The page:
The first committed step in fatty acid biosynthesis is the carboxylation of acetyl CoA to form malonyl CoA using CO2 in the form of bicarbonate HCO3 – This reaction is catalyzed by the enzyme acetyl CoA carboxylase which has biotin as a prosthetic group, a common feature in CO2-binding enzymes.

19 Examples of different acetyl-CoA carboxylases

20 One molecule of ATP is hydrolyzed in the reaction, which is irreversible.
The elongation steps of fatty acid synthesis all involve intermediates linked to the terminal sulfhydryl group of the phosphopantetheine reactive unit in ACP (acyl carrier protein (ACP); Phosphopantetheine is also the reactive unit in CoA.

21 Formation of acetyl- and malonyl-acyl carrier protein (ACP):

22 For the first round of synthesis these are:
The elongation cycle of fatty acid synthesis has four stages for each round of synthesis (Fig. 3). Condensation of acetyl-ACP and malonyl-ACP to form acetoacetyl-ACP, releasing free ACP and CO2 (catalyzed by acyl-malonyl-ACP condensing enzyme). Reduction of acetoacetyl-ACP to form D-3- hydroxybutyryl-ACP, using NADPH as reductant (catalyzed by β-ketoacyl-ACP reductase). Dehydration of D-3-hydroxybutyryl-ACP to produce crotonyl-ACP (catalyzed by 3- hydroxyacyl-ACP dehydratase). Reduction of crotonyl-ACP by a second NADPH molecule to give butyryl-ACP (catalyzed by enoyl- ACP reductase).

23 Elongated Elongation and desaturation of fatty acids in plastids The fatty acid is elongated by first transferring it to another ACP and then condensing it with malonyl- ACP. The enzyme b-ketoacyl- ACP synthase I, catalyzing this reaction, enables the formation of fatty acids with a chain length of up to C-16. A further chain elongation to C-18 is catalyzed by b- ketoacyl-ACP synthase II

24 Contribution of the three ketoacyl synthases (KASI, II and llI) to fatty acid elongation. Each circle represents one round of the elongation cycle catalyzed by ketoacyl-ACP synthase, enoyl-ACP reductase, hydroxyacyl-ACP dehydrase, and acyl- ACP reductase.

25 Termination of FAS In most plants, oleate and palmitate are the major products of fatty acid synthesis in plastids. These products are released from their ACP thioesters by the activity of thioesterases. The activity of acyl-ACP thioesterases has two functions. First, it terminates synthesis by releasing free fatty acids. The latter are then exported outside plastids as acyl- CoAs. So, a second function of the thioesterases is connected with the export of acyl chains because this destines fatty acids for the ‘eukaryotic pathway’ of lipid metabolism.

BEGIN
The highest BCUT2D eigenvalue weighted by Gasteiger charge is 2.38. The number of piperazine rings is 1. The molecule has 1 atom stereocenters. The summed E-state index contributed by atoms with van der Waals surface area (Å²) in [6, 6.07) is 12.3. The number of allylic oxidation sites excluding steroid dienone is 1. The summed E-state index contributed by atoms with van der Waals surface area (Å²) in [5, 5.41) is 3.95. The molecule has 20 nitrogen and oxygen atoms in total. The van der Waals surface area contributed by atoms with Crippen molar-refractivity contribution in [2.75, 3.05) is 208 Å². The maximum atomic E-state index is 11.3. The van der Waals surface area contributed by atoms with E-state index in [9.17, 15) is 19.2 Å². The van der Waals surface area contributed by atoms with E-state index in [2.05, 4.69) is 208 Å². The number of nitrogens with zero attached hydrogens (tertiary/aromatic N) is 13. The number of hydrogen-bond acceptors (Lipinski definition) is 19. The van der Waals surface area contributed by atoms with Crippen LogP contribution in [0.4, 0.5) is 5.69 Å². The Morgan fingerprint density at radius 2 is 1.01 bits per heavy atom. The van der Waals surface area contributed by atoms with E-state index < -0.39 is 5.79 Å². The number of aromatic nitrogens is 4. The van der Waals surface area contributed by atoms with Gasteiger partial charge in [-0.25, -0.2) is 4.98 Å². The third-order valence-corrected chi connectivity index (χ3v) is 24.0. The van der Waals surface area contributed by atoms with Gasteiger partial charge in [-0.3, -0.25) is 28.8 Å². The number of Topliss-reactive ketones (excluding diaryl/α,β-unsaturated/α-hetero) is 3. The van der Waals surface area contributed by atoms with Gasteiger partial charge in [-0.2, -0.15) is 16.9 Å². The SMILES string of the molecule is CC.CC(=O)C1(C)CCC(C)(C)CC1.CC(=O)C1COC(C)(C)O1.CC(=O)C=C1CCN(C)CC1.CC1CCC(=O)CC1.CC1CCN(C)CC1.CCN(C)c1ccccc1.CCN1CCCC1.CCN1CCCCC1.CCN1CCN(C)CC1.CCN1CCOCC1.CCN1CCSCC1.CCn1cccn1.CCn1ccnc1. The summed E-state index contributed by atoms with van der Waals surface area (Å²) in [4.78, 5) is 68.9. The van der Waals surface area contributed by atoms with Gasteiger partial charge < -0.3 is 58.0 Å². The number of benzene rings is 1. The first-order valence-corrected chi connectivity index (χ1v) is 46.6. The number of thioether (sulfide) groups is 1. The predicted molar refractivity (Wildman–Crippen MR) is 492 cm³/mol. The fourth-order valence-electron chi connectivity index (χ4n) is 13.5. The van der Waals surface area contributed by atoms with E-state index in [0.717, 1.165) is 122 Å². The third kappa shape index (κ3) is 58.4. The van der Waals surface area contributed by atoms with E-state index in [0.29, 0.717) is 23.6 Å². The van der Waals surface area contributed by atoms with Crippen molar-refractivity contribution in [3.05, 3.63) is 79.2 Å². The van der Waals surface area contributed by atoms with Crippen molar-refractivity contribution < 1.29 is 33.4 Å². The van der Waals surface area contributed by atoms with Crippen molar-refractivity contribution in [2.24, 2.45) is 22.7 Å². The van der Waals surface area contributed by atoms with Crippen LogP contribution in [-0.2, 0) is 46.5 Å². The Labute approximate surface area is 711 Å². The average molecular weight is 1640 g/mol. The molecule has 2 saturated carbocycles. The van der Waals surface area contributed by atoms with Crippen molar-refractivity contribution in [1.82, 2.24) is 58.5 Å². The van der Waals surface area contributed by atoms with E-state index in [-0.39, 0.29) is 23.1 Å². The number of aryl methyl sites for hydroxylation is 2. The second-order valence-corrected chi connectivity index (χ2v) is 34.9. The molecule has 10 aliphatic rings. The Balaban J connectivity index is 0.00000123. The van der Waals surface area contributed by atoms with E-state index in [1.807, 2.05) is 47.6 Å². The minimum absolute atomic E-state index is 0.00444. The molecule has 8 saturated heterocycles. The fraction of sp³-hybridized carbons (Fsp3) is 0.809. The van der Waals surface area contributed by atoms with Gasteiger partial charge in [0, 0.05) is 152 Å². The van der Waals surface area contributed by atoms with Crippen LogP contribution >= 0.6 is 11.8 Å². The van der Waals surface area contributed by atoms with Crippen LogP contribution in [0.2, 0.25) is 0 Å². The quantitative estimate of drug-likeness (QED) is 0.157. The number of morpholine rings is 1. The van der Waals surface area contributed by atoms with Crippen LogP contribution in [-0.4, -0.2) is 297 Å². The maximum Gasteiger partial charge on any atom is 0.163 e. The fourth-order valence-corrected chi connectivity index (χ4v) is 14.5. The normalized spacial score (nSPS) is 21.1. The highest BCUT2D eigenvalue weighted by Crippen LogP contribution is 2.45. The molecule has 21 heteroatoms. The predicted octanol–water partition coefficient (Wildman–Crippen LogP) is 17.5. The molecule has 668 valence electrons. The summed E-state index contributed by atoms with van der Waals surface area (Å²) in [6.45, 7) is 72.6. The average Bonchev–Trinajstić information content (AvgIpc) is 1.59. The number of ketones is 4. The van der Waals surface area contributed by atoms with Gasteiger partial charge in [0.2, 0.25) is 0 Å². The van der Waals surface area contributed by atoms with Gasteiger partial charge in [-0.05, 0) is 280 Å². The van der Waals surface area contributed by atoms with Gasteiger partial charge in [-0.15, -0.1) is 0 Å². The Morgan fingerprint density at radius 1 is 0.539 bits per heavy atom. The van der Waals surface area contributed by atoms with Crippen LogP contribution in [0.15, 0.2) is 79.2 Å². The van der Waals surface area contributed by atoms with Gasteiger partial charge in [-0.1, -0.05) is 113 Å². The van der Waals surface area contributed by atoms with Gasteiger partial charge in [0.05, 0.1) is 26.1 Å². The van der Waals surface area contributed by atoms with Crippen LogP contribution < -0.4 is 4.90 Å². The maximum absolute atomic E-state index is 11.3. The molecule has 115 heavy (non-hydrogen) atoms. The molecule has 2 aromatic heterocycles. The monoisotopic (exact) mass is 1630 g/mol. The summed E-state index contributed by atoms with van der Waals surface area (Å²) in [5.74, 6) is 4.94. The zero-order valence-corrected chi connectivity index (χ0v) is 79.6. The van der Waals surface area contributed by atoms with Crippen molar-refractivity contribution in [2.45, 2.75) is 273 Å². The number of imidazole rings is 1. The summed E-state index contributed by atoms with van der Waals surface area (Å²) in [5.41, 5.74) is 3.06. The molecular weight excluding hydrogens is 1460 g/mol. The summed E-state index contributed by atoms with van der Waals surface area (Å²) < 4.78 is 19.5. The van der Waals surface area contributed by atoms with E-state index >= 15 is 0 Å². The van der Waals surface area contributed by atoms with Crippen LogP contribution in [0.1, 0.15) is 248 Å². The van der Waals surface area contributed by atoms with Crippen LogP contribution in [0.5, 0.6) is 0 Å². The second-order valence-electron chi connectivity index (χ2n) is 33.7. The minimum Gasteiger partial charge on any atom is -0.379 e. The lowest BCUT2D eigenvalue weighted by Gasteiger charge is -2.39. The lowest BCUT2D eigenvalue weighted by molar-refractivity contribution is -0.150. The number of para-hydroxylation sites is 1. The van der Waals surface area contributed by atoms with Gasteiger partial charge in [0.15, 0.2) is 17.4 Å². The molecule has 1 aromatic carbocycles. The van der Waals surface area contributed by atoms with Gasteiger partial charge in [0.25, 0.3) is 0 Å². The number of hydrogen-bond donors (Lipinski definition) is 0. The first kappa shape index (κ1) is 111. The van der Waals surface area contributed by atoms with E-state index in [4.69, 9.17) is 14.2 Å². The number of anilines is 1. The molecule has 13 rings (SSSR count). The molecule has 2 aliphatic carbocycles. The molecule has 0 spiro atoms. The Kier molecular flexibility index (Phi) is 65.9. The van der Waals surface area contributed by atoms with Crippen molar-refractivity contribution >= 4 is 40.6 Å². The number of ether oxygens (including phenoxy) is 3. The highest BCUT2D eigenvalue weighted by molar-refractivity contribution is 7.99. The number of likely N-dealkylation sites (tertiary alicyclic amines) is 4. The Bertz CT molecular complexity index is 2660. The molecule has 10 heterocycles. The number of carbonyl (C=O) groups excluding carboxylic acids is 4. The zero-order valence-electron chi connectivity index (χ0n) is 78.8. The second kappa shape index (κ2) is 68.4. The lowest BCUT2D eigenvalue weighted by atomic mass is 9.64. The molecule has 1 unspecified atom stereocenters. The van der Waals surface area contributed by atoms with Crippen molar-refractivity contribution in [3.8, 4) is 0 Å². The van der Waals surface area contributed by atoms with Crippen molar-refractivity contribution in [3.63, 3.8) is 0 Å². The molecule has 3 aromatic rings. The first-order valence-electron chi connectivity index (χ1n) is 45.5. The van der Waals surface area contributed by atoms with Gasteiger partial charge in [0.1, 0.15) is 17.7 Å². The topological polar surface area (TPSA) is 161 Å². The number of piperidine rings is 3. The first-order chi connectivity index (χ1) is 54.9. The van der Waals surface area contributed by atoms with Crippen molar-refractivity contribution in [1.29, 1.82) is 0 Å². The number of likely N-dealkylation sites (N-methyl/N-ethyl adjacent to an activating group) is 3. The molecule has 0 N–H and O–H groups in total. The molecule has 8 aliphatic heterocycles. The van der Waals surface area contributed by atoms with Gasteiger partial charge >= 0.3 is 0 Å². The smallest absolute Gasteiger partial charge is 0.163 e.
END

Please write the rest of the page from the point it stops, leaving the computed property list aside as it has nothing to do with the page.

26 Ringkasan FAS

27 Glycerolipid synthesis pathways
In plants, glycerolipid biosynthesis involves a complex web of reactions distributed among multiple compartments . As in mammals, the synthesis of individual glycerolipids is initiated either by the formation of CDP-diacylglycerol from phosphatidic acid and CTP, or by cleavage of phosphate from phosphatidic acid to produce diacylglycerol.

28 Pathways Triacylglycerols are synthesized from fatty acyl CoAs and glycerol 3-phosphate

29 CTP : phosphatidate cytidylyltransferase has been observed in plastids, mitochondria and endoplasmic reticulum. In all three compartments, the CDP- diacylglycerol derived from phosphatidic acid is used in the synthesis of phosphatidylglycerol; in mitochondria, the reaction of phosphatidylglycerol with a second CDP- diacylglycerol then produces cardiolipin. The endoplasmic reticulum can also incorporate CDP-diacylglycerol into phosphatidylinositol and phosphatidylserine

30 Lipid storage in plants
A plant stores reserve material in its seeds in order to allow seedling growth of the next generation until photosynthetic capacity can be established. The three major storage materials are oil, protein and carbohydrate, and almost all seeds contain some of each. However, their proportions vary greatly. For example, the amount of oil in different species may range from as little as 1-2% in grasses such as wheat, to as much as 60% of the total dry weight of the castor seed. With the exception of the jojoba plant, which accumulates wax esters in seeds, plants store oil as triacylglycerol (TAG).

31 Lipid body structure and biogenesis
In the mature seed, TAG (triacylglycerol) is stored in densely packed lipid bodies, which are roughly spherical in shape with an average diameter of 1 µm. This size does not change during seed development, and accumulation of oil is accompanied by an increase in the number of lipid bodies. The very large number of lipid bodies in an oilseed cell (often >1000) contrasts strikingly with animal adipose tissue where oil droplets produced in the cytosol can coalesce into a few or only one droplet.

32 When a seed germinates, the TAG stored in the lipid bodies becomes the substrate for lipases.
In at least some cases, peroxidation of polyunsaturated fatty acids by a lipid body lipoxygenase precedes the release of fatty acids from TAG. Typically lipases and lipid body lipoxygenase are active only after germination is triggered by imbibition and other environmental signals. Fatty acids released by the lipid bodies are further metabolized through the 13-oxidation pathway and glyoxylate cycle in the glyoxysomes

33 DETAILed Berikut ini adalah penjelasan tambahan yang lebih rinci

34 Acyl-ACP synthesis in plants
Fatty acid synthases may be classified into two groups. 'Type I' fatty acid synthases are characterized by the large, multifunctional proteins typical of yeast and mammals, while 'Type II' synthases of most prokaryotes are dissociable into components that catalyze individual reactions . Plants, while certainly themselves eukaryotic, appear to have inherited a Type II fatty acid synthase from the photosynthetic prokaryotes from which plastids originated